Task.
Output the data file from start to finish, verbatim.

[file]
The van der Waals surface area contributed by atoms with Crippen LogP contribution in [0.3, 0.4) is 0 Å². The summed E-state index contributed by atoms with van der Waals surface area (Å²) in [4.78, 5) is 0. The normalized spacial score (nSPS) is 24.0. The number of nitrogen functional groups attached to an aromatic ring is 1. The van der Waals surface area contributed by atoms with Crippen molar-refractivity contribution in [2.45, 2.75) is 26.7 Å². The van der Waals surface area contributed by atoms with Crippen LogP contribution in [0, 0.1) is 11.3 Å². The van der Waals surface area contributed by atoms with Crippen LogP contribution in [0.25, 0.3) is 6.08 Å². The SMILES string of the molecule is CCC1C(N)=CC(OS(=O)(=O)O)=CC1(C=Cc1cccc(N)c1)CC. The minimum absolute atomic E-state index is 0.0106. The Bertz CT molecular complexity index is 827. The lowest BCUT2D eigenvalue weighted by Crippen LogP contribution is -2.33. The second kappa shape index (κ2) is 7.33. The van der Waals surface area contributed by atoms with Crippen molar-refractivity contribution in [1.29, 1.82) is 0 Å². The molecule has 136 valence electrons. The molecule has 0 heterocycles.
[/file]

The van der Waals surface area contributed by atoms with Crippen LogP contribution in [0.3, 0.4) is 0 Å². The summed E-state index contributed by atoms with van der Waals surface area (Å²) in [4.78, 5) is 0. The normalized spacial score (nSPS) is 24.0. The number of nitrogen functional groups attached to an aromatic ring is 1. The van der Waals surface area contributed by atoms with Crippen molar-refractivity contribution in [2.45, 2.75) is 26.7 Å². The van der Waals surface area contributed by atoms with Crippen LogP contribution in [0, 0.1) is 11.3 Å². The van der Waals surface area contributed by atoms with Crippen LogP contribution in [0.25, 0.3) is 6.08 Å². The SMILES string of the molecule is CCC1C(N)=CC(OS(=O)(=O)O)=CC1(C=Cc1cccc(N)c1)CC. The minimum absolute atomic E-state index is 0.0106. The Bertz CT molecular complexity index is 827. The lowest BCUT2D eigenvalue weighted by Crippen LogP contribution is -2.33. The second kappa shape index (κ2) is 7.33. The van der Waals surface area contributed by atoms with Crippen molar-refractivity contribution in [1.29, 1.82) is 0 Å². The molecule has 136 valence electrons. The molecule has 0 heterocycles.